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ePub Digital Biology: How Nature Is Transforming Our Technology and Our Lives download

by Peter J. Bentley

ePub Digital Biology: How Nature Is Transforming Our Technology and Our Lives download
Peter J. Bentley
Simon & Schuster (September 14, 2007)
Computer Science
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Imagine a future world where computers can create universes -- digital environments made from binary ones and zeros. Imagine that within these universes there exist biological forms that reproduce, grow, and think. Imagine plantlike forms, ant colonies, immune systems, and brains, all adapting, evolving, and getting better at solving problems. Imagine if our computers became greenhouses for a new kind of nature. Just think what digital biology could do for us.Perhaps it could evolve new designs for us, think up ways to detect fraud using digital neurons, or solve scheduling problems with ants. Perhaps it could detect hackers with immune systems or create music from the patterns of growth of digital seashells. Perhaps it would allow our computers to become creative and inventive.Now stop biology is an intriguing glimpse into the future of technology by one of the most creative thinkers working in computer science today. As Peter J. Bentley explains, the next giant step in computing technology is already under way as computer scientists attempt to create digital universes that replicate the natural world. Within these digital universes, we will evolve solutions to problems, construct digital brains that can learn and think, and use immune systems to trap and destroy computer viruses.The biological world is the model for the next generation of computer software. By adapting the principles of biology, computer scientists will make it possible for computers to function as the natural world does. In practical terms, this will mean that we will soon have "smart" devices, such as houses that will keep the temperature as we like it and automobiles that will start only for drivers they recognize (through voice recognition or other systems) and that will navigate highways safely and with maximum fuel efficiency. Computers will soon be powerful enough and small enough that they can become part of clothing. "Digital agents" will be able to help us find a bank or restaurant in a city that we have never visited before, even as we walk through the airport. Miniature robots may even be incorporated into our bodies to monitor our health. Digital Biology is also an exploration of biology itself from a new perspective. We must understand how nature works in its most intimate detail before we can use these same biological processes inside our computers. Already scientists engaged in this work have gained new insights into the elegant simplicity of the natural universe.This is a visionary book, written in accessible, nontechnical language, that explains how cutting-edge computer science will shape our world in the coming decades.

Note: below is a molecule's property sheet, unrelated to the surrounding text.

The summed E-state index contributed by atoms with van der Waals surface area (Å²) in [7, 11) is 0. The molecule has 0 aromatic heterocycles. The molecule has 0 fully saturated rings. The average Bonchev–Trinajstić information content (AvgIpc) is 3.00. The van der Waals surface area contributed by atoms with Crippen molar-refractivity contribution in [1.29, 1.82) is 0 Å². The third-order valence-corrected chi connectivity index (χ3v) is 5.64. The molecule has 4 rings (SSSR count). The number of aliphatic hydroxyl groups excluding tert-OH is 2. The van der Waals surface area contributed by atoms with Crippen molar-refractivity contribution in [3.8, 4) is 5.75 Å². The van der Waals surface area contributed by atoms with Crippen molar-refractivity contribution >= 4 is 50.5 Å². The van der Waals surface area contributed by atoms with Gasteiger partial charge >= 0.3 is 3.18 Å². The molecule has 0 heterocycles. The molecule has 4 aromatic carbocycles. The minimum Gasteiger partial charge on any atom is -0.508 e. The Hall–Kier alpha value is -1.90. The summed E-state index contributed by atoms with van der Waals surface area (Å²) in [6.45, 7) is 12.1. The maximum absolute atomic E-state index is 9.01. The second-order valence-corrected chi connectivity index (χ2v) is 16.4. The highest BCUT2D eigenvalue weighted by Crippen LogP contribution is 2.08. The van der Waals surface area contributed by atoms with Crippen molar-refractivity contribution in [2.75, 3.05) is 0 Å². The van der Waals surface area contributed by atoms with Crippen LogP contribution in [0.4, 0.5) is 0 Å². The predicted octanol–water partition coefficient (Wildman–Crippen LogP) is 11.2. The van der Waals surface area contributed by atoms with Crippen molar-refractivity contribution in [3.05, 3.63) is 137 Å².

• Verbose and somewhat entertaining.
    A reasonably but not very technical book for the lay reader.
    Can live with or without.

  • Easy to read explains a lot. Puts many things in perspective.